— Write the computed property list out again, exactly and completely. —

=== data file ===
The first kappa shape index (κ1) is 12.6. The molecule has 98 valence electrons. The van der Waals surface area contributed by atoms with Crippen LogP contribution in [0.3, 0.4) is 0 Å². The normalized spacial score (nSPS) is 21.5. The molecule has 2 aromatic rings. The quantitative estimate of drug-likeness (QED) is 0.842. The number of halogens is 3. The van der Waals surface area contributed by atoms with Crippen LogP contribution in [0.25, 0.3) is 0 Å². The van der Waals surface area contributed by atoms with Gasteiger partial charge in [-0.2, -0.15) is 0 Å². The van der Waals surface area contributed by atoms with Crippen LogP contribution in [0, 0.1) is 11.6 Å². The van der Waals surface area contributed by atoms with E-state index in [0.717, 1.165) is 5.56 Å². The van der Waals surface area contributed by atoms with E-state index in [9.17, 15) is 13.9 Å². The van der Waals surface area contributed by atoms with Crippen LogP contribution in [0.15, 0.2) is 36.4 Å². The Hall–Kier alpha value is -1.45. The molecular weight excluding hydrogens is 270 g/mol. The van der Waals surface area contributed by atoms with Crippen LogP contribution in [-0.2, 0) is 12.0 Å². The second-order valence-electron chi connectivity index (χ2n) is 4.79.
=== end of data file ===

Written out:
The first kappa shape index (κ1) is 12.6. The molecule has 98 valence electrons. The van der Waals surface area contributed by atoms with Crippen LogP contribution in [0.3, 0.4) is 0 Å². The normalized spacial score (nSPS) is 21.5. The molecule has 2 aromatic rings. The quantitative estimate of drug-likeness (QED) is 0.842. The number of halogens is 3. The van der Waals surface area contributed by atoms with Crippen LogP contribution in [0.25, 0.3) is 0 Å². The van der Waals surface area contributed by atoms with Gasteiger partial charge in [-0.2, -0.15) is 0 Å². The van der Waals surface area contributed by atoms with Crippen LogP contribution in [0, 0.1) is 11.6 Å². The van der Waals surface area contributed by atoms with E-state index in [0.717, 1.165) is 5.56 Å². The van der Waals surface area contributed by atoms with E-state index in [9.17, 15) is 13.9 Å². The van der Waals surface area contributed by atoms with Crippen LogP contribution in [0.15, 0.2) is 36.4 Å². The Hall–Kier alpha value is -1.45. The molecular weight excluding hydrogens is 270 g/mol. The van der Waals surface area contributed by atoms with Crippen LogP contribution in [-0.2, 0) is 12.0 Å². The second-order valence-electron chi connectivity index (χ2n) is 4.79.